Keith O Neill

Office: 377


I hold a joint bachelors degree (BA) in Sociology and French from Trinity College Dublin, and a master of science (MSc) degree in Sociology from the University of Amsterdam. Over the previous decade I have worked inside of the third-sector in the Republic of Ireland, and most recently in Canada, working with marginalized and "at-risk" individuals and groups. Previously, I worked in the third-sector as a research and development coordinator (immigrant advocacy), and more recently in Canada, through front-line practice, working directly with young people experiencing homelessness, and its many complex intersections such as addiction and trauma. 

In the Spring-Autumn of 2023 I will be a visiting researcher in Canada at the University of British Columbia, in Vancouver, and at Ryserson University, in Toronto. 


My research is interested in the relationship between the third sector and the state. In particular I am interested in understanding, through a comparative framework, how non-profit social service organisations continue to evolve at the same time that the state increasingly withdraws from the public body. In this restructuring process management practices inside of third sector organisations have become instrumental in shaping organisational structure, through professionalization, often at the expense of organisational mission.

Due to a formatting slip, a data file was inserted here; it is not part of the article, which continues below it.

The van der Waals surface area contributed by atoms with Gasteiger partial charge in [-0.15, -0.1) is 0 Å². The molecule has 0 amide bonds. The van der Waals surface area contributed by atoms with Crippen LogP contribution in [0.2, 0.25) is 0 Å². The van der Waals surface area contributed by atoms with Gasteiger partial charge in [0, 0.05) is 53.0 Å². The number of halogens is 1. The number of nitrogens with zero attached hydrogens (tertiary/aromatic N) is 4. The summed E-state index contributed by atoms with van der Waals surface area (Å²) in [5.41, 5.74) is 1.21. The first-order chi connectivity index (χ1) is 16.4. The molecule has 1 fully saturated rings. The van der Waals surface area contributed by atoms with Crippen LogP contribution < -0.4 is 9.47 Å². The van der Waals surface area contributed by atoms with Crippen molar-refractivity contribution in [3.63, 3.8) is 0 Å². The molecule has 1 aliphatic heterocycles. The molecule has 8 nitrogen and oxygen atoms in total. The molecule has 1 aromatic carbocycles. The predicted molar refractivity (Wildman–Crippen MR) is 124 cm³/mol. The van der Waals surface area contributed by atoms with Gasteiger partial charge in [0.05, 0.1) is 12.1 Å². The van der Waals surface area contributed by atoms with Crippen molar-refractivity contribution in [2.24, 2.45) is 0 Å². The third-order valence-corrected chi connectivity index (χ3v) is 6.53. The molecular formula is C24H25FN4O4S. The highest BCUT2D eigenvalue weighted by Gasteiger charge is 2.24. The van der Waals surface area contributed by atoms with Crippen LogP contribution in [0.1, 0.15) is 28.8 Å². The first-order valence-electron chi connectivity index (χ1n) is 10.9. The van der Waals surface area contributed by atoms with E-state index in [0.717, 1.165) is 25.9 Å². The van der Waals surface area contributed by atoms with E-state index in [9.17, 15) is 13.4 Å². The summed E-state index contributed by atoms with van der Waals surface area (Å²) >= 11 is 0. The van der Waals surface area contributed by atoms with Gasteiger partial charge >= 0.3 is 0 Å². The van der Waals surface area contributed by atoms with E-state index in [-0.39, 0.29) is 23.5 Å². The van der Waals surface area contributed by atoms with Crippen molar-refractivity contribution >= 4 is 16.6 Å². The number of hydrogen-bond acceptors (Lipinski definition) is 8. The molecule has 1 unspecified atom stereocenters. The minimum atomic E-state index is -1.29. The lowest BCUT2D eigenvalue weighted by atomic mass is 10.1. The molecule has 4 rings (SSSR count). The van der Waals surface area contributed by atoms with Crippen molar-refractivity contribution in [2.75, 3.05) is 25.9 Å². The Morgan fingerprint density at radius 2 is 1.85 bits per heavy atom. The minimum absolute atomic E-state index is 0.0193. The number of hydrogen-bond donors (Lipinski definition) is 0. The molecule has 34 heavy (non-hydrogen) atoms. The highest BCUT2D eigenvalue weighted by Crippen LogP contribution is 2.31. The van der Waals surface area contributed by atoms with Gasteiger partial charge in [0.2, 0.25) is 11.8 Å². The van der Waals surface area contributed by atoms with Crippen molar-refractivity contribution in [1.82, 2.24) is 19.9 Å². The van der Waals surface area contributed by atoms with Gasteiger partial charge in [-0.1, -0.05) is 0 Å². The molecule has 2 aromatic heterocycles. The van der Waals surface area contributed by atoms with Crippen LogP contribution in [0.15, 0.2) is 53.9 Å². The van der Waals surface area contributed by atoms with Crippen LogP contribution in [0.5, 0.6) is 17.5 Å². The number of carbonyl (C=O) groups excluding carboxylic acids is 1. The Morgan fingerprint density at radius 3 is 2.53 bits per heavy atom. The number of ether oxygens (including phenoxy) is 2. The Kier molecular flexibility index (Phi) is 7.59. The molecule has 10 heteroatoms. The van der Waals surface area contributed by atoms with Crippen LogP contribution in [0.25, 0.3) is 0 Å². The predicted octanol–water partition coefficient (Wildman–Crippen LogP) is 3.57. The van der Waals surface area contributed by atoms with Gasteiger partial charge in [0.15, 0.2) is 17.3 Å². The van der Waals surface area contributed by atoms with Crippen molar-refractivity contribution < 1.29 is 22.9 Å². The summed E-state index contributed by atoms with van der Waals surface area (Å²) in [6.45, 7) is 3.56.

A central concern of my research is understanding the effects of 'business-like' operational structures on vulnerable people and groups represented by third sector / civil society organisations. In this light, I seek to understand how social inequalities are affected across different welfare-states, and to understand how the marketization of social service organisations impacts social inequalities. My research seeks to interrogate the assumption that non-proft social service organisations are somehow politically innocent in their function of maintaining social cohesion and ensuring hegemony.  

As civil society is becoming increasingy responsible for providing protection in areas that the state previously tended to, should this shift be read as some new form of radical democratic participation ("from below"), or just more sophiticated modalities of an already familiar liberal intervention in the body politic ("from above"). 

Research Interests: political sociology; social justice; third-sector / civil society; New Public Management; neoliberalism; comparative case study methodology. 


2022: Social Inequality - SOST0013  [Seminars] 

2023: Social Inequality - SOST0013  [Seminars]

Last updated on 2023-05-01 at 18:41